Big Foot Chester is the lesser-known alias of Chester Arthur Burnett, who is best known as Howlin' Wolf and when you hear him sing you'll know why. He possessed one of the most powerful voices in the history of blues, and had Howlin' Wolf waxed records as an a cappella vocalist, he would have still been riveting and he would still be considered one of the titans of the blues. As it was, he happened to have shit-hot backing bands and we have some superbly rocking records as proof. Slap a Howlin' Wolf record on your turntable and - voila! - instant house party. Wolf was key in taking the country blues to the city and his records, along with Muddy Waters' and a few others, stand at the apex of electrified urban blues.
Part of his unique and powerful sound, aside from his ungodly vocal cords, was his choice of guitar players. From his earliest recordings with Willie Johnson (not to be confused with Blind Willie Johnson) to his later and more famous Chess recordings with Hubert Sumlin, Wolf had a couple of doozies in these two guitar pickers. Wolf's Memphis-based band from 1948 until 1953 featured the scalding, distorted and unhinged fretwork of Willie Johnson. When you listen to their first recordings from 1951 they still, even today, cause the pulse to quicken and start feet to tapping with the beat. Listening to the Wolf is an instant jump start. If his sound doesn't set you to rocking, you need to check your pulse. The excitement of these raw sides are undeniable and it becomes clear, upon listening, how these sounds presaged and informed rock and roll. No fuzz pedals were involved, as they didn't yet exist, Johnson's brutal tone is the direct result of turning up a little old tube amplifier to 11 and letting it rip. If the sound of a distorted guitar is said to be nasty, then Willie Johnson was a king of nasty guitarists.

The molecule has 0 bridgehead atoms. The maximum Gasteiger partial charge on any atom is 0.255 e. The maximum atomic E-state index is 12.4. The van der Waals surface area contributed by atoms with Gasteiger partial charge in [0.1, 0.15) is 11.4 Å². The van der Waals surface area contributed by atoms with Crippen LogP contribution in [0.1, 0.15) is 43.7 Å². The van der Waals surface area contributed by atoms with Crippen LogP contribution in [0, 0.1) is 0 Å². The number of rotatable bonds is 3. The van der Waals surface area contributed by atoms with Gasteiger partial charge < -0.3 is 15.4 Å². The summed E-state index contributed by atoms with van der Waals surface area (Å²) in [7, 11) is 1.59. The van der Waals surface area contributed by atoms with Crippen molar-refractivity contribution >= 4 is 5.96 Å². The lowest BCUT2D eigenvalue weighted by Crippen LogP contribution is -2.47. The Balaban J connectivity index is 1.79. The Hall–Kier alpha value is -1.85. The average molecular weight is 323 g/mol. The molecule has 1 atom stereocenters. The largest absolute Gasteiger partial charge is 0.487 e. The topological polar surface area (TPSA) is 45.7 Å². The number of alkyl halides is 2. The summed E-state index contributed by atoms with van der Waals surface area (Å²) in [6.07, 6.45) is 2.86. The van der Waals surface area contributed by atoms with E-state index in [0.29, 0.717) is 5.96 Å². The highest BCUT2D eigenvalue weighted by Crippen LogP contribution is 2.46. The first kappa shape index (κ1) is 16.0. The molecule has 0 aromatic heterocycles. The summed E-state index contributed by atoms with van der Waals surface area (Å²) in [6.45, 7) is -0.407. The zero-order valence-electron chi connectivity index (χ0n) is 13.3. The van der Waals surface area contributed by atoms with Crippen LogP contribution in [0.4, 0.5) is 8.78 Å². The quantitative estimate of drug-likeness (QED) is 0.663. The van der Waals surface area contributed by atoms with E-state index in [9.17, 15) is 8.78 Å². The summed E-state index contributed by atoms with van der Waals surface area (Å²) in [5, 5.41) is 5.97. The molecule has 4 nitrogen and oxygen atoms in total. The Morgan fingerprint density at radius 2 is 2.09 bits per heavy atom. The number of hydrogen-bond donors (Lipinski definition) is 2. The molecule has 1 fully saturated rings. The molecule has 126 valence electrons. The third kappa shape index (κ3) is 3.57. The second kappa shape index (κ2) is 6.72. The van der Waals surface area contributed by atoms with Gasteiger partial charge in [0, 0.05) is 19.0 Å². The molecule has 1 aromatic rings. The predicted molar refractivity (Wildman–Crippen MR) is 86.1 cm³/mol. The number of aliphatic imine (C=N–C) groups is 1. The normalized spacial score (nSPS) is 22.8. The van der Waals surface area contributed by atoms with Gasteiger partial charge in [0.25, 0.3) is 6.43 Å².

Wolf relocated to Chicago in 1953 and sent for the young Hubert Sumlin to join him, and he would remain as his primary guitarist for the rest of Wolf's life. In the recording studio Wolf would often employ dual guitars and Sumlin would find himself in wicked pairings with Willie Johnson (who made infrequent, but compelling, appearances on some of the famous Chess sides) and the unheralded Jody Williams. Hubert's swinging, finger-picked stylings would cut through and burn brightly on such classic sides as "Evil," "Killing Floor," "Red Rooster," "Hidden Charms," and "Wang Dang Doodle." From 1954 to 1964, Wolf cut many sides that were to become solid classics in the blues canon and they would have a heavy influence on the late-'60s blues boom. Hendrix, Clapton, Richards, Bloomfield, and many more were all in debt to Hubert and Willies' groundbreaking work with Wolf.
The impact of Howlin' Wolf remains vital and his razor-sharp electric blues still sends shivers up one's spine. Legendary producer Sam Phillips, who recorded some of Wolf's earliest sides, describes it best. "When I heard him, I said, 'This is for me. This is where the soul of man never dies...I tell you, the greatest show you could see today would be Chester Burnett doing one of those sessions in my studio. God, what would it be worth to see the fervor in that man's face when he sang. His eyes would light up and you'd see the veins on his neck, and buddy, there was nothing on his mind but that song. He sang with his damn soul."
Willie Johnson tearing it up:
Willie and Hubert:
Fantastic solo by Hubert: